The South African Federation of Trade Unions (SAFTU) rejoice that Lula da Silva has, against all odds, emerged victorious in Brazil’s presidential election. Lula, who comes from the workers party of Brazil, has defeated a far right-winger, Jair Bolsonaro.

One of the manoeuvres of the Brazilian ruling class, particularly big business and imperial capital, was to jail Lula da Silva on the eve of the 2018 elections. Such a move secured Bolsonaro a clean sweep, making him the president of Brazil.

Since Bolsonaro took over in 2019, the socio-political reality of Brazil changed for the worst, with his reign representing attacks on human rights, the indigenous communities and the environment, and the rise in racism and sexism.

Lula’s victory gives meaning to the expression: “rise from the ashes”. Hero-worshippers, may, stunned by his re-emergence, attribute this to his own volition, genius, and popularity. Though the love for him by the greater sections of the Brazilian population is unquestionable, this does not help to correctly contextualise his “rise from the ashes”.

The rise from the ashes of Lula da Silva is a by-product of the socio-political convulsions that have marred the country since the liberal capitalists took over in 2011, and more so, since the mad Bolsonaro took over in 2019.

His misogyny had been quite pronounced even before he ran for elections. In 2019, he said he will integrate the indigenous communities into the society, implying that they are not members of society unless integrated into western modernism. He made these and other racist utterances as part of his relentless campaign to chuck them out of the forests to make way for corporate plunder. Indeed, the level of deforestation, which led to an international outcry by those who considered Amazon as the lungs of the earth, was unprecedented, with wildfires which are suspected to have been sparked by his lieutenants.

He presided over a government that unleashed austerity, including the administration before him. In 2020, his minister for economic ministry revealed publicly that Bolsonaro is committed to austerity, which widened the economic and social inequalities. Brazil and South Africa, have for some time, been competing for the number one spot as the most unequal nations on earth, and this is mainly because of austerity. It is this fiscal austerity, including his madness and indifference to the plight of the working majority, that led to his mismanagement of the Covid-19, resulting in the death of more than 600 000 Brazilian people.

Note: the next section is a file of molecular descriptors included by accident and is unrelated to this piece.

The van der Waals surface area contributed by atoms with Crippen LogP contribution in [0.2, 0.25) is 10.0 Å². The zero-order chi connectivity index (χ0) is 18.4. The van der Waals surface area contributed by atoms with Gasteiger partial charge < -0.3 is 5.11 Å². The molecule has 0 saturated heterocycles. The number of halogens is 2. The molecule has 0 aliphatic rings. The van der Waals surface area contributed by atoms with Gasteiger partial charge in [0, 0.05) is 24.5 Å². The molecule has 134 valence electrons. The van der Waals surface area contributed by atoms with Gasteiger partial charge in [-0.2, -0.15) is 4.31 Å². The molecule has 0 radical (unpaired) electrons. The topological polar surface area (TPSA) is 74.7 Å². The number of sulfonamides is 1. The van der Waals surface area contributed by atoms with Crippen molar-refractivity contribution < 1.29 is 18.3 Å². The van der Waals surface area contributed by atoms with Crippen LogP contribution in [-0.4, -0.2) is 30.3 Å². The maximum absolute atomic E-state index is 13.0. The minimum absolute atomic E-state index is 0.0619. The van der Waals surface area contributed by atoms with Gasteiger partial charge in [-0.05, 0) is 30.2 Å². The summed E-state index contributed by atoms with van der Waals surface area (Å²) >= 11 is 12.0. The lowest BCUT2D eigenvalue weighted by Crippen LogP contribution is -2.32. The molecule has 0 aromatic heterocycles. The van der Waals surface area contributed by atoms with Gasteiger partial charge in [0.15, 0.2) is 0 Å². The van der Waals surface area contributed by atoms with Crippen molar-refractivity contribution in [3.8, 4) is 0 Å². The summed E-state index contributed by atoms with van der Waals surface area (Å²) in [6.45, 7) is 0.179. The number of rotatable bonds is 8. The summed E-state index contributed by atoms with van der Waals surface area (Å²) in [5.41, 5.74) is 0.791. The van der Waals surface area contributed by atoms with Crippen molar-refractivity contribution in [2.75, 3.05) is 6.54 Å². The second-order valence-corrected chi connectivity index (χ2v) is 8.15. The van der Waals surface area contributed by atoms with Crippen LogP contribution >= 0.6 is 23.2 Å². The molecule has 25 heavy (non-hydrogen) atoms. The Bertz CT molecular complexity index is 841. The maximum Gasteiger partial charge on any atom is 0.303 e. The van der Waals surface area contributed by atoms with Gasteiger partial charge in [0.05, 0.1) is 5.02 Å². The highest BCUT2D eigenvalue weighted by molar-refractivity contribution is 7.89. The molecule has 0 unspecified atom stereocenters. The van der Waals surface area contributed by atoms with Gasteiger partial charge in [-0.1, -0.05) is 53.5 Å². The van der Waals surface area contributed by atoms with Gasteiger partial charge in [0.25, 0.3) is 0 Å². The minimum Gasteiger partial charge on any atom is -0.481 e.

It is these economic inequalities, the political and social crisis, that have sparked convulsions that created a new Lula moment – a moment that has taken Lula out of prison straight to the highest political office in Brazil. The working class have in search of political, social, economic and environmental solutions, elected Lula. He is the hope for a better life for all, away from the reactionary bigotry, ecocide and neoliberalism of Bolsonaro.

Our jubilation does not come uncritically though. Lula’s victory comes from the working class majority, and from sections of the middle and ruling classes. Therefore, his ability to enact radical pro-poor anti austerity policies may be hindered by such sections.

However, we encourage him to ignore such sections that will encourage him to retain neoliberal capitalism, because it is not their votes that have secured him a victory. The base that has catapulted him into power on the hope that his regime will bring back massive transformation and social protection is the working-class majority and the indigenous communities. It is this class on whose behalf he must rule and enact policies and legislation in favour of.

He must scrap neoliberal austerity, reintroduce social security measures on a wider scale and embrace public ownership to close the inequalities and bring back public goods which have been turned into commodities for commercial consumption, barring majority of poor people from accessing them.

Lula’s victory brings hope for the rest of the global left, especially for the working class in the neocolonial world who are faced with double attacks: from their struggling parasitic bourgeoisie and the powerful sabotaging imperial capital.

The South African left must draw inspiration that, even electorally, the ruling class can be defeated. We must intensify our efforts to build a left front through the working-class summit, the end result of which must be a mass party of the working class to not only resist against austerity and other attacks by the ruling class, but to contest power like Lula.

If the working class underwrites this government, Lula would and should be emboldened to transition from the reforms we are calling for, to socialism. It is only socialism that can guarantee the Brazilian people of a better life for all, free of bigotry and with an all-encompassing development that centres human beings and not production of commodities (GDP).

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